Image 'Splitters', 1865

TLF ID R3381

This is a coloured print, measuring 19.4 cm x 25.2 cm, by the famous colonial artist Samuel Thomas Gill (1818-80), published in 'The Australian Sketchbook' in 1865. It shows two splitters cutting slabs from the felled trunk of a tree using wedges and mallets. A bullock dray stands nearby, stacked high with slabs, and the driver, with his stockwhip in his hand, is in conversation with the splitters. A long two-man saw and an axe can be seen beside the campfire. The artist's initials, 'STG', are inscribed in the bottom left-hand corner, and the title (not shown) appears below the print.

Educational details

Educational value
  • This asset illustrates timber being logged, probably in Victoria or New South Wales - Gill travelled from South Australia to the Victorian gold fields in 1851 and from there to Sydney in 1856; he probably saw many examples of land-clearing during his travels.
  • It depicts timber felling with a two-man saw and an axe - the splitter chose a tall, straight tree and cut out a section to determine the grain; the tree was then ringbarked and cut on the leaning side; once the saw was jammed, an axe was used to cut a wedge from the underside of the cut; the wedge was inserted back into the cut to prevent the saw jamming further, and then the other side of the trunk was cut.
  • It demonstrates how timber was split with a wedge and a mallet - iron wedges were hammered into the logs with heavy mallets and bound with metal strapping to prevent the heads splitting.
  • It illustrates finished timber, used for slab houses, fences and roof shingles - timber used for hut cladding was often left in the rough split state, while posts and structural timbers were usually dressed using axes or adzes.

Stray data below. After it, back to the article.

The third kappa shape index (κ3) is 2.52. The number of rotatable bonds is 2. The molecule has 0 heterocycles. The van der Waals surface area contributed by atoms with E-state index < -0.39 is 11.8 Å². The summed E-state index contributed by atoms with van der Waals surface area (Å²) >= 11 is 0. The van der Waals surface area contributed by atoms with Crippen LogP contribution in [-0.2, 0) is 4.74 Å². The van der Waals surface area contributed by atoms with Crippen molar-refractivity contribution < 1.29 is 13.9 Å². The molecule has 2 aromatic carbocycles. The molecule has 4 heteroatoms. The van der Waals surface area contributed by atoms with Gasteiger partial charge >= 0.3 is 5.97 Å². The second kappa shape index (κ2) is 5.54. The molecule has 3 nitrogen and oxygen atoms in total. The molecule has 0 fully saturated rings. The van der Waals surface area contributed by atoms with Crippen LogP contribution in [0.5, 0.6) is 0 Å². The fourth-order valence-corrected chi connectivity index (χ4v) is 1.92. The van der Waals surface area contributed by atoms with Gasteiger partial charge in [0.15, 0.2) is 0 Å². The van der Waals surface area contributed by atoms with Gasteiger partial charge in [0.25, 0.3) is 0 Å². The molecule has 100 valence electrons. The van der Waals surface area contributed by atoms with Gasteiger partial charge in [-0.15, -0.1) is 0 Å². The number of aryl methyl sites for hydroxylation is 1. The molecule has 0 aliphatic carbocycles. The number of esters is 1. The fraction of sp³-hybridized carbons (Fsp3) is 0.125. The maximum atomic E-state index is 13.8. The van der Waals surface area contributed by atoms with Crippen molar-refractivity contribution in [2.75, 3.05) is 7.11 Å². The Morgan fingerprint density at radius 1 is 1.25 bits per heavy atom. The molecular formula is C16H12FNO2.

• It includes a bullock dray piled high with slabs - the two- or four-wheeled drays could carry heavy loads and were the 19th-century equivalent of today's semitrailer.
  • It reveals aspects of the splitter lifestyle - splitters remained in the forest until their dray was filled; they slept rough and were sustained only by dry biscuits, salt beef, damper and black tea.
  • It shows splitters' work clothing - the blue Crimean shirt (which was a garment without buttons and with a wide V-neck and collar, long sleeves and slits at each side) was worn either loose or with a sash or belt, usually outside the pants, and was often completed with a knotted scarf and a cabbage tree hat.
  • It is an example of the work of S T Gill that depicts colonial life in the mid-19th century - after becoming bankrupt in South Australia, Gill tried prospecting in Victoria but found he could make a better living working at his art; for 15 years he recorded the lives and occupations of people on the gold fields before spending eight years in Sydney; his many artworks provide an insight into the lives of the pioneers.
Year level

5; 6; 7; 8; 9

Learning area
  • History
  • History/Historical knowledge and understanding

    Other details

    • Content provider
    • Copyright holder
    • Organisation: National Library of Australia
    • Remarks: Reproduced courtesy of National Library of Australia
    • Author
    • Date of contribution: 1865
    • Name: Samuel Thomas Gill
    • Remarks: artist
    • Author
    • Date of contribution: 1865
    • Organisation: Hamel and Ferguson
    • Remarks: printer
    • Publisher
    • Date of contribution: 02 Sep 2013
    • Organisation: Education Services Australia
    • Address: Melbourne VIC 3000 Australia
    • URL:
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    • Image
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    • © Education Services Australia Ltd and National Library of Australia, 2013, except where indicated under Acknowledgements